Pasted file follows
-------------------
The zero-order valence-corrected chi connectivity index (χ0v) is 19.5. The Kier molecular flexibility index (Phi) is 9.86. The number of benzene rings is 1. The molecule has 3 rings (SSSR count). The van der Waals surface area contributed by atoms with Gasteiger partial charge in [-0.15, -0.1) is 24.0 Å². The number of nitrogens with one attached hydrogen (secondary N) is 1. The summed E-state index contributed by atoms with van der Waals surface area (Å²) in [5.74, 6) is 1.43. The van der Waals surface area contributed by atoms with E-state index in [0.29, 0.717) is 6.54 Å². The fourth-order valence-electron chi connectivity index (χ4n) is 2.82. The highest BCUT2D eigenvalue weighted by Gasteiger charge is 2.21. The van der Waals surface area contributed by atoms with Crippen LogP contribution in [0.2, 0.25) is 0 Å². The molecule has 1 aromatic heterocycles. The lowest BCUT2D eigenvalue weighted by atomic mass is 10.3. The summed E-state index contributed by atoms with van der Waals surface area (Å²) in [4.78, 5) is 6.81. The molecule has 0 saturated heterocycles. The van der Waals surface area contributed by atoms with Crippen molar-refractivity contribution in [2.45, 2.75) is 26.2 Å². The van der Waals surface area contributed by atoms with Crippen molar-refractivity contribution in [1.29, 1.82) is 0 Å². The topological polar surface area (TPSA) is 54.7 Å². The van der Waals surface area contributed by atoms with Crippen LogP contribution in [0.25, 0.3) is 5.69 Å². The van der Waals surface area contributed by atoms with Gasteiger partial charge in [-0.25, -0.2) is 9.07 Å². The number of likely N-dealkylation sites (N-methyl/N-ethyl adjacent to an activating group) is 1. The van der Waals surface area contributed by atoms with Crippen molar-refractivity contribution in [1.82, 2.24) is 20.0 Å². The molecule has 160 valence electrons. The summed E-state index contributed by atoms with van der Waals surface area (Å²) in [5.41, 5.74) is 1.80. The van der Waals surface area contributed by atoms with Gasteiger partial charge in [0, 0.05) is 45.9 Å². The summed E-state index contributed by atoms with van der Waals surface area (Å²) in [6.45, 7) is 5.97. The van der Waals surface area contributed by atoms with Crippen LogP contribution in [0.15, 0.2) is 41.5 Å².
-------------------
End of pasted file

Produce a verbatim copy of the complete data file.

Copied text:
The zero-order valence-corrected chi connectivity index (χ0v) is 19.5. The Kier molecular flexibility index (Phi) is 9.86. The number of benzene rings is 1. The molecule has 3 rings (SSSR count). The van der Waals surface area contributed by atoms with Gasteiger partial charge in [-0.15, -0.1) is 24.0 Å². The number of nitrogens with one attached hydrogen (secondary N) is 1. The summed E-state index contributed by atoms with van der Waals surface area (Å²) in [5.74, 6) is 1.43. The van der Waals surface area contributed by atoms with E-state index in [0.29, 0.717) is 6.54 Å². The fourth-order valence-electron chi connectivity index (χ4n) is 2.82. The highest BCUT2D eigenvalue weighted by Gasteiger charge is 2.21. The van der Waals surface area contributed by atoms with Crippen LogP contribution in [0.2, 0.25) is 0 Å². The molecule has 1 aromatic heterocycles. The lowest BCUT2D eigenvalue weighted by atomic mass is 10.3. The summed E-state index contributed by atoms with van der Waals surface area (Å²) in [4.78, 5) is 6.81. The molecule has 0 saturated heterocycles. The van der Waals surface area contributed by atoms with Crippen molar-refractivity contribution in [2.45, 2.75) is 26.2 Å². The van der Waals surface area contributed by atoms with Crippen molar-refractivity contribution in [1.29, 1.82) is 0 Å². The topological polar surface area (TPSA) is 54.7 Å². The van der Waals surface area contributed by atoms with Crippen LogP contribution in [0.25, 0.3) is 5.69 Å². The van der Waals surface area contributed by atoms with Gasteiger partial charge in [-0.25, -0.2) is 9.07 Å². The number of likely N-dealkylation sites (N-methyl/N-ethyl adjacent to an activating group) is 1. The van der Waals surface area contributed by atoms with Crippen molar-refractivity contribution in [1.82, 2.24) is 20.0 Å². The molecule has 160 valence electrons. The summed E-state index contributed by atoms with van der Waals surface area (Å²) in [5.41, 5.74) is 1.80. The van der Waals surface area contributed by atoms with Gasteiger partial charge in [0, 0.05) is 45.9 Å². The summed E-state index contributed by atoms with van der Waals surface area (Å²) in [6.45, 7) is 5.97. The van der Waals surface area contributed by atoms with Crippen LogP contribution in [0.15, 0.2) is 41.5 Å².